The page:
This calls for a change – from protecting infrastructure to protecting the information itself.
Traditional protection methods – firewalls, endpoint protection, and different flavours of intrusion prevention systems – have relied on explicit knowledge of the infrastructure topology in order to detect and block malicious behaviour. This approach is rapidly becoming obsolete with the advent of ephemeral infrastructure, where servers, storage pools and even networks come and go at sub-minute timescales. Today, any reliance on static, infrastructure-level protection is largely hit-and-miss.
All is not lost, however. By turning our attention to the information itself, we can shift our focus back to what matters. In many ways, the currently popular so-called zero-trust architectures are a good match for protecting dynamic public cloud environments. As defined in practise by e.g. Google in their BeyondCorp and, more recently, BeyondProd concepts, access control with no reliance on a trusted network is a step in the right direction. Such approaches, however, require wholesale commitment and investment from the entire organization – something not easily attainable in real life.
For most organizations, a more grounded approach may well be to start from the other end. One such approach is transparent encryption. Essentially, this means that the information residing in public clouds is encrypted, with decryption keys allocated based on existing IAM roles. Transparent encryption differs from e.g. full disk encryption in that the file metadata remains visible to admins, allowing them to perform activities as before, while the file contents are only readable only with the correct set of keys.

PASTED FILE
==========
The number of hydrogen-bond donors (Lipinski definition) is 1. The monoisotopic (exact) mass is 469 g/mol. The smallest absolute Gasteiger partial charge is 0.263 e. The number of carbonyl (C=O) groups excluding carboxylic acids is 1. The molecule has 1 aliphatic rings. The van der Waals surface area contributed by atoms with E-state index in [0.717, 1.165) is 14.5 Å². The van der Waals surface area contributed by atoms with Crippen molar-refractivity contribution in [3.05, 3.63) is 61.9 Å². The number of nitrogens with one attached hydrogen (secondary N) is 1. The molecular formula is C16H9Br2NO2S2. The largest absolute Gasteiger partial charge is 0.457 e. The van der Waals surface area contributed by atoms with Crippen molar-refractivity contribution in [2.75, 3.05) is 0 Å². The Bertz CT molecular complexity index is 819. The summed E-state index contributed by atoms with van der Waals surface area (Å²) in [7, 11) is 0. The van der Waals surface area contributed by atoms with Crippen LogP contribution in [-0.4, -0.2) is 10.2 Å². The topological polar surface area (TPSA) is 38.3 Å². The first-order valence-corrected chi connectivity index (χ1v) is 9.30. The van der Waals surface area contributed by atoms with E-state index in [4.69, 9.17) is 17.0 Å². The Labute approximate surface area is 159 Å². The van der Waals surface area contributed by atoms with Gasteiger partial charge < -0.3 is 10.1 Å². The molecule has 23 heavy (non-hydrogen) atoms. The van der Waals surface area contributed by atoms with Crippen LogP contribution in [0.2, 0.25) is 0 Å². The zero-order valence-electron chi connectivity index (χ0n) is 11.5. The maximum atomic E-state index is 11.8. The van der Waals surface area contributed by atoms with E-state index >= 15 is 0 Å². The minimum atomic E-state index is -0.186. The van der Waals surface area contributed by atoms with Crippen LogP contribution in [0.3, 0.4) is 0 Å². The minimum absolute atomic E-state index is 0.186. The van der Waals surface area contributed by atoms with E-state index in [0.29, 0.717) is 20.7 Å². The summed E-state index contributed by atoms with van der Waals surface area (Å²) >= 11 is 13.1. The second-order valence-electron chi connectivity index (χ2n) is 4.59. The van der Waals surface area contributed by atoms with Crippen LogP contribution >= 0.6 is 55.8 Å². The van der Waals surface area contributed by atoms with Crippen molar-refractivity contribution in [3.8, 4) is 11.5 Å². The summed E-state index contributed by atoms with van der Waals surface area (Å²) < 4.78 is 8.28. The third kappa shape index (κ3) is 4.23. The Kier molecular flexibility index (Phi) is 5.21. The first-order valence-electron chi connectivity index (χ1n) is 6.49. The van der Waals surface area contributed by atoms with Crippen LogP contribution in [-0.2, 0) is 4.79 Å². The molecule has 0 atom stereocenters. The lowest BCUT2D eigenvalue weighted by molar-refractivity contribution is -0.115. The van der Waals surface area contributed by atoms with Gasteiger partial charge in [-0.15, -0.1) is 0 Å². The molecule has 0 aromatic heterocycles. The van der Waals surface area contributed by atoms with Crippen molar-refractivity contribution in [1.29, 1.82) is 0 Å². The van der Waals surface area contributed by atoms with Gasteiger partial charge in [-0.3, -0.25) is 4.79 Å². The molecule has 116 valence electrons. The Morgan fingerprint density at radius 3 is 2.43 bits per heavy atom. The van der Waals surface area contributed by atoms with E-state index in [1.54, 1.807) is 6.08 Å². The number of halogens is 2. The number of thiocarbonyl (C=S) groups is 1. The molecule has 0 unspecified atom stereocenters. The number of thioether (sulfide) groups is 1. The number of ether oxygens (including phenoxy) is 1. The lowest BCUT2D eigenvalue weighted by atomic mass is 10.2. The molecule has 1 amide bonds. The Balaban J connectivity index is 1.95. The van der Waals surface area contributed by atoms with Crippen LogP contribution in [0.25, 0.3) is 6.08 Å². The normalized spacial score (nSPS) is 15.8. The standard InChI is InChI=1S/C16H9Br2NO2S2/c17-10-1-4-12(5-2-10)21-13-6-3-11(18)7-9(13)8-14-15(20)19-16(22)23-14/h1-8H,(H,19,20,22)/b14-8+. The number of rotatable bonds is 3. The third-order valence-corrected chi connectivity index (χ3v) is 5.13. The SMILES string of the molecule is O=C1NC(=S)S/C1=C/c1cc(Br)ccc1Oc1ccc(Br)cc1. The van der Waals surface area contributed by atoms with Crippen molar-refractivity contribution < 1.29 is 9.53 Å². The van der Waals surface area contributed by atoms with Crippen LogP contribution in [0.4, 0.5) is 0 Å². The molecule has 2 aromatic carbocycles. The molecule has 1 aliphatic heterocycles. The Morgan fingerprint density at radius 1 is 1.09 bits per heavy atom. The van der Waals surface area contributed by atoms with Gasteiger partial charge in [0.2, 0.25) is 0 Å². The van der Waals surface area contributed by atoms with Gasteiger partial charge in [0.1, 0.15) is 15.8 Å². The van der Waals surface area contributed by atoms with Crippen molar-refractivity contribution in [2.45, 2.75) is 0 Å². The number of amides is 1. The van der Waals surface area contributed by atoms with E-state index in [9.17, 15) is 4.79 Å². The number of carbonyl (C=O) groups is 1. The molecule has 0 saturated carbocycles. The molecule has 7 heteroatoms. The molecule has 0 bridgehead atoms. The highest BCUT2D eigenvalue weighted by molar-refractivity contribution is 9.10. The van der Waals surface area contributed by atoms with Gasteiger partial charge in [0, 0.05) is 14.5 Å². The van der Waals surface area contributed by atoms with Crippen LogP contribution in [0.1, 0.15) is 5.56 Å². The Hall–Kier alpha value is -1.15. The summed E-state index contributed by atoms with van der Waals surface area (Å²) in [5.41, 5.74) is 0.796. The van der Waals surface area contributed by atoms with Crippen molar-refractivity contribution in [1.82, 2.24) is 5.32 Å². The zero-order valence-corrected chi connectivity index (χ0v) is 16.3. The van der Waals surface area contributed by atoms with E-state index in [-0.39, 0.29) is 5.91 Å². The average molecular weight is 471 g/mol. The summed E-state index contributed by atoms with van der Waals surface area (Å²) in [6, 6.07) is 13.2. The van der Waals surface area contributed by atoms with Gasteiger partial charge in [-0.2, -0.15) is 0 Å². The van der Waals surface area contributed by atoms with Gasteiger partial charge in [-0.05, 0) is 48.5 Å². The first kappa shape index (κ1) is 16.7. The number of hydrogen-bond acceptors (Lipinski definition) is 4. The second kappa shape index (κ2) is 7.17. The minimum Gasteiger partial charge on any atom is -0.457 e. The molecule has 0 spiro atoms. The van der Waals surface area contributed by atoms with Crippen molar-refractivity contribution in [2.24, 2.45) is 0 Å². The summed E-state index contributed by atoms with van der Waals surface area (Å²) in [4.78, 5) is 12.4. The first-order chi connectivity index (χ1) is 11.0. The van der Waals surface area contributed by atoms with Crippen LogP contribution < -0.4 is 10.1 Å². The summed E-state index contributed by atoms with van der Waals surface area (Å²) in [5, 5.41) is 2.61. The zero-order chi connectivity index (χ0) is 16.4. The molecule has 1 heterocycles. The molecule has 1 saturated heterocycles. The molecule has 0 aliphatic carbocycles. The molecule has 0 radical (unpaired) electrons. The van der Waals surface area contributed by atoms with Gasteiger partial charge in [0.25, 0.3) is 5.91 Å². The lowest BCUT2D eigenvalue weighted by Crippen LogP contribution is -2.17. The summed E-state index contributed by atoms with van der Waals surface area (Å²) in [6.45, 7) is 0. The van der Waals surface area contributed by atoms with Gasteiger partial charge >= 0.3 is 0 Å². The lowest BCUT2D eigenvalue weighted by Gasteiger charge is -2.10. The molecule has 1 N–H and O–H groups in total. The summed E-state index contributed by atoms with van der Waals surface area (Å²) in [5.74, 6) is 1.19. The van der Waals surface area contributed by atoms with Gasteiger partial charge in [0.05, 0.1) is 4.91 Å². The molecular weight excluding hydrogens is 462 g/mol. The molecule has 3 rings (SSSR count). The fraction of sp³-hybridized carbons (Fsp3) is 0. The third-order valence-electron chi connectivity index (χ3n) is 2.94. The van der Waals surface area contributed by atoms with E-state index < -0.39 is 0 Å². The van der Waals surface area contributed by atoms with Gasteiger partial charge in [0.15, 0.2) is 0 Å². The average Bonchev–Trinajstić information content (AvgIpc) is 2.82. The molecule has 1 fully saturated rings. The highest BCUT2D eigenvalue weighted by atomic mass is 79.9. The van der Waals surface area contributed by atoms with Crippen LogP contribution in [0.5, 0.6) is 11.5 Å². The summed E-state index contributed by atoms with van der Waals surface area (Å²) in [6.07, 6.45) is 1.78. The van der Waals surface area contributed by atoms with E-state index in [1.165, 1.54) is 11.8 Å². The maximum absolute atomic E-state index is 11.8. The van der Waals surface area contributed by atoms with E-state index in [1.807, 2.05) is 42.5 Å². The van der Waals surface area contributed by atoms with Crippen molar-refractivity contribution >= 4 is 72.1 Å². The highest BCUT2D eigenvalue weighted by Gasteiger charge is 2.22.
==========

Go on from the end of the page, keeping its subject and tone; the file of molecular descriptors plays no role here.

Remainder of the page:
This, as some readers probably have already noticed, moves the problem from protecting data access to protecting access to the keys.
There are essentially three different types of encryption schemes available for public clouds;
Whichever model of encryption is chosen, each provides reasonable assurance that only authorized users, whether human or machine, can access the protected information. For public cloud environments, the use of a proper encryption regime can also be automatically enforced in policies across all deployed assets.
As computing and storage assets and even entire infrastructures become more dynamic, with lifetimes ranging from milliseconds to hours, information protection must move closer to the information itself. A well-designed encryption regime offers several benefits over traditional infrastructure-based controls. It also provides a perfect stepping stone towards zero-trust architectures, should that be the future direction of your organization.
Rasa is a Senior Product Manager at Security Services. He has worked with various security, encryption and key management technologies for two decades and has extensive experience in protecting critical digital assets. He has previously held security-related positions in companies such as SSH Communications Security, SafeNet, AuthenTec, and INSIDE Secure.